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Initiative seeks to halt country doctor drain

The Local · 3 Aug 2011, 17:44

Published: 03 Aug 2011 17:44 GMT+02:00

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Chancellor Angela Merkel's centre-right coalition said it would introduce tax breaks to boost the salaries of doctors setting up or taking over practices in rural areas.

Currently some 138,000 doctors practice in Germany, a ratio of 38 doctors for 100,000 inhabitants compared to only 30 doctors for 100,000 inhabitants in 1990. But doctors set up practices in wealthy, urban areas, avoiding the poorer, rural areas where they are likely to earn less money.

The bad distribution of practitioners is especially problematic in eastern Germany, in the northern state of Lower Saxony, and in southern Bavaria.

Officials estimate that with at least 1,000 jobs currently finding no takers and tens of thousands of doctors headed for retirement over the coming years, the problem will only get worse.

Already 50 percent of patients living in the countryside must go to town for medical treatment, Andreas Köhler, the chairman of the National Association of Statutory Health Insurance Physicians, told ARD television.

"The main problem ... is that most practitioners no longer want to be on call 24 hours a day, seven days a week" as is often the case in rural areas, Stefan Gress, professor for health economics at Fulda technical school, told ARD.

Story continues below…

And with a fast-ageing population, the number of Germans requiring regular care is expected to grow from 2.4 million today to 3.4 million in 2030 and four million in 2050.


The Local (news@thelocal.de)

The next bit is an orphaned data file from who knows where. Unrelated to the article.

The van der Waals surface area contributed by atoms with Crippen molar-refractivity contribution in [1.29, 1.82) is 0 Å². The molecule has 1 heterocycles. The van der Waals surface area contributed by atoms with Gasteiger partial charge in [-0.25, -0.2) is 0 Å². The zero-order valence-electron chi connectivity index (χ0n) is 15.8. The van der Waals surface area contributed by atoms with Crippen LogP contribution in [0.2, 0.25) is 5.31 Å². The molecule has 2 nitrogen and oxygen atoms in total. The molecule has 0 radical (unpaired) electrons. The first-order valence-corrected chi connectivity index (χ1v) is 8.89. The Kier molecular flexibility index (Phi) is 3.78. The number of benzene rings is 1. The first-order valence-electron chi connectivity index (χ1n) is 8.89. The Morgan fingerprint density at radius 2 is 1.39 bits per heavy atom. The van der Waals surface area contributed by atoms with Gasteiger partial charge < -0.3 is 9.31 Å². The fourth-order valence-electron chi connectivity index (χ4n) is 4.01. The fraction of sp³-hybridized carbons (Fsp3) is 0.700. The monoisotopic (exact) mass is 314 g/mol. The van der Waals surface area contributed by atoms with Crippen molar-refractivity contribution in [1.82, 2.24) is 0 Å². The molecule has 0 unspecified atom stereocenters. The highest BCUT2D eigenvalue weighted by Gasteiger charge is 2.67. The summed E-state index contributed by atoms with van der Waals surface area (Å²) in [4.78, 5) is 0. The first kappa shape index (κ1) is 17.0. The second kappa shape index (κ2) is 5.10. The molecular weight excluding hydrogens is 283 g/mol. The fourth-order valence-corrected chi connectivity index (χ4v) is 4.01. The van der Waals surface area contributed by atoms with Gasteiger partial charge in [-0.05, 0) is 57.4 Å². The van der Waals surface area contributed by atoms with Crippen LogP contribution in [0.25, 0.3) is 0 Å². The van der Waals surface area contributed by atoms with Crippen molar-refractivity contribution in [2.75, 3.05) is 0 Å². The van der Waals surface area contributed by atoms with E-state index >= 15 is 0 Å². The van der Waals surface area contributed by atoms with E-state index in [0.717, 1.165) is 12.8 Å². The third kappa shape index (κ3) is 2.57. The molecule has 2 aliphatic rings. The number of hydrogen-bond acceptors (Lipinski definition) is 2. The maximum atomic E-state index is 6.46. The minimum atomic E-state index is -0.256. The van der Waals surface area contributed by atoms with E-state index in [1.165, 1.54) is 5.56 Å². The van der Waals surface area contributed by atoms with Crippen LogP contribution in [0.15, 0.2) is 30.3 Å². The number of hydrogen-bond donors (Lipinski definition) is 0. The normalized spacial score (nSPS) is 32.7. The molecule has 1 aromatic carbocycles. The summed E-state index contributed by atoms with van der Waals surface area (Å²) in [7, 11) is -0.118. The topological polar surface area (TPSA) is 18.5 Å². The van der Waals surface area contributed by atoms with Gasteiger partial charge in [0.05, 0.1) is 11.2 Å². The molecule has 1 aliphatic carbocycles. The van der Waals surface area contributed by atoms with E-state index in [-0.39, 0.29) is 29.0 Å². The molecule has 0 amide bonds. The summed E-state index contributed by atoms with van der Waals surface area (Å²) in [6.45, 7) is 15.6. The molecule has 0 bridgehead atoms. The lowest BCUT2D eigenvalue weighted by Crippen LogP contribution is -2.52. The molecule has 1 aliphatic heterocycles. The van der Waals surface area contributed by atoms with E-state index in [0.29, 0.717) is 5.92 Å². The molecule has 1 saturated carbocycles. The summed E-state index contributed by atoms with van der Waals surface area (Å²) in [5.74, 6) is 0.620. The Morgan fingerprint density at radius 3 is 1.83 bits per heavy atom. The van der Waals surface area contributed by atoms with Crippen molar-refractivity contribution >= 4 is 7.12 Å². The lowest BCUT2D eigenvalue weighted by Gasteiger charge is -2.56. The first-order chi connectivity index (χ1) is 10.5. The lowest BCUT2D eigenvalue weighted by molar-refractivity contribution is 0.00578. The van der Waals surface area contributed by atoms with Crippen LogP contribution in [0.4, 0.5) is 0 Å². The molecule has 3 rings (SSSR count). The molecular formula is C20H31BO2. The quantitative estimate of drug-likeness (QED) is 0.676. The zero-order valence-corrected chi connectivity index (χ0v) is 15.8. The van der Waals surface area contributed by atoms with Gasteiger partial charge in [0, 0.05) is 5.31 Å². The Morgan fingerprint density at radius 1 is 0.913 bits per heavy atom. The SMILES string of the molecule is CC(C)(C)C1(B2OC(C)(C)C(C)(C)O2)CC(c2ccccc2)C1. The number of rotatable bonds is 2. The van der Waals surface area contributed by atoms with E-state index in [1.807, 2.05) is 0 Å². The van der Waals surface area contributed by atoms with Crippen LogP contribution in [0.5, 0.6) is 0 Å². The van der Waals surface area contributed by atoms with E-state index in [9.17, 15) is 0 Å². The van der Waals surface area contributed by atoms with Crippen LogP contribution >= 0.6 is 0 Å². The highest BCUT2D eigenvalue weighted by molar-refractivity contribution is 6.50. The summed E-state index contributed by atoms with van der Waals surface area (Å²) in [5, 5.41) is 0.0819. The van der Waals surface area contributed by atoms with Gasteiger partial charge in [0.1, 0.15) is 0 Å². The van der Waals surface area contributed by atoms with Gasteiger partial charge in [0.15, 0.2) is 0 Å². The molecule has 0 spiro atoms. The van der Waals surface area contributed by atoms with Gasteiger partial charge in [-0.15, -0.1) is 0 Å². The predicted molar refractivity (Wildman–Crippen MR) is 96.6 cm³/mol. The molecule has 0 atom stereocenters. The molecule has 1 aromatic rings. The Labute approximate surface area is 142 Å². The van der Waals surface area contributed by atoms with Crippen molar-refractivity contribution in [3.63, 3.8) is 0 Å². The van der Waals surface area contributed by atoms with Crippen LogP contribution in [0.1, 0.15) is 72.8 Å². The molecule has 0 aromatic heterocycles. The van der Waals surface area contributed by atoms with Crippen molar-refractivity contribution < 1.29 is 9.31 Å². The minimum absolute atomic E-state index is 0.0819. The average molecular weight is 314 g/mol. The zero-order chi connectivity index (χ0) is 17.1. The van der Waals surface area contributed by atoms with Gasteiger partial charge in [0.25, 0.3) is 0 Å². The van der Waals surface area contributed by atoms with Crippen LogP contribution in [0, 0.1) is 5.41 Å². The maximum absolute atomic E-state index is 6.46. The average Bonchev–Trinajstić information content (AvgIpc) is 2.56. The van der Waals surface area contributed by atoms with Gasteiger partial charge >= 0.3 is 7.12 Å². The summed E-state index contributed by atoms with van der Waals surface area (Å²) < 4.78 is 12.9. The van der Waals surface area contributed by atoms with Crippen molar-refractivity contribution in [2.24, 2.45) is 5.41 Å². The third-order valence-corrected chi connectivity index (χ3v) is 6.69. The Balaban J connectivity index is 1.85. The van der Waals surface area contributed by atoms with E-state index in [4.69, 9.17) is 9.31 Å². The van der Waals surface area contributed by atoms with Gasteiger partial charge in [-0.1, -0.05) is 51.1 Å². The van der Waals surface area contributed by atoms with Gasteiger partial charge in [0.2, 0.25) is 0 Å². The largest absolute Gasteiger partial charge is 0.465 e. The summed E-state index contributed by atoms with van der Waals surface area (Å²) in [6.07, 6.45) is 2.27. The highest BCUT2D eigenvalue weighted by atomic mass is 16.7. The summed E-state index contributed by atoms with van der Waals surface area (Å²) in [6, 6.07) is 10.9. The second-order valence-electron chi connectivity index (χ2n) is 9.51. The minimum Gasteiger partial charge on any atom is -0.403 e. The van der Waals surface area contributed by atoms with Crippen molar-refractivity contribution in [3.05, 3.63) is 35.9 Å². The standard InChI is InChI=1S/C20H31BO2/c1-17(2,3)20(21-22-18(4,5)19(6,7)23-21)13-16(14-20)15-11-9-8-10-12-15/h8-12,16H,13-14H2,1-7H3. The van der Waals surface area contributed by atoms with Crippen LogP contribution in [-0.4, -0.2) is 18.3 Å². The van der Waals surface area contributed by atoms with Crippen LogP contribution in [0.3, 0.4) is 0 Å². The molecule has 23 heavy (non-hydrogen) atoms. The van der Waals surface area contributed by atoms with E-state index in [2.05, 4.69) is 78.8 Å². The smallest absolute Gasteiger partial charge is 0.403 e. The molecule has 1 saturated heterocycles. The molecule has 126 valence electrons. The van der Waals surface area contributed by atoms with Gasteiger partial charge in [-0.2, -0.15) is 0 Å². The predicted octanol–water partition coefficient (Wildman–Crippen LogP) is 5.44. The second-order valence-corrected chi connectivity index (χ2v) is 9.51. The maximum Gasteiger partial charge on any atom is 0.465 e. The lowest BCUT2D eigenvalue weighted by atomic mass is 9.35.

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Your comments about this article

23:49 August 3, 2011 by pepsionice
Back around the late 1990s....over a two or three year period....there were around 5,000 German doctors who either retired or left the country. I watched a segment one night where a 65-year old doctor was trying to sell his doctor operation in a rural region in Bavaria. He offered up a first class building, had four nurses, and two receptionists who helped him run it. No one was interested in bidding on this. He eventually even tried to convince younger doctors just coming out of school, and they wouldn't touch the cheapen offer. They went on to discuss German doctors moving to the US & Canada....because of salary structure.

I'll predict within ten years that most Germans end up seeing a Physicians Assistant for most of their medical needs because there just won't be enough doctors in the country. Added to that....even the importation of foreign doctors from Russia and various 3rd world countries...isn't helping matters.
16:41 August 4, 2011 by Staticjumper
While living in Germany in 2006, I was talking to a young, female, German doctor who said she was excited about practicing her English with me because she and her boyfriend had both recently finished their medical residencies and were scheduled for a telephonic job interview with a hospital in Australia. While she felt guilty about leaving Germany, particularly because most of her education was paid for by German tax payers, she and her boyfriend couldn't even afford to buy a car on their combined salaries. Apparently, Australia and Canada both recognize German medical licenses for two years and they would be able to make far more money overseas and then decide whether or not to come home to Germany or to transfer their licenses and stay in Australia permanently. Sad but true, but until the German medical system can start offering competitive salaries, they will continue to lose doctors.
17:46 August 4, 2011 by toemag
Ah well, not all is bad, pass a few laws, and then get some Pakistani, Indian, insert further nationalities (here) and we'll be sorted....

Now the Medical insurance companies with all of their cuts are left holding "Stupid" sign.
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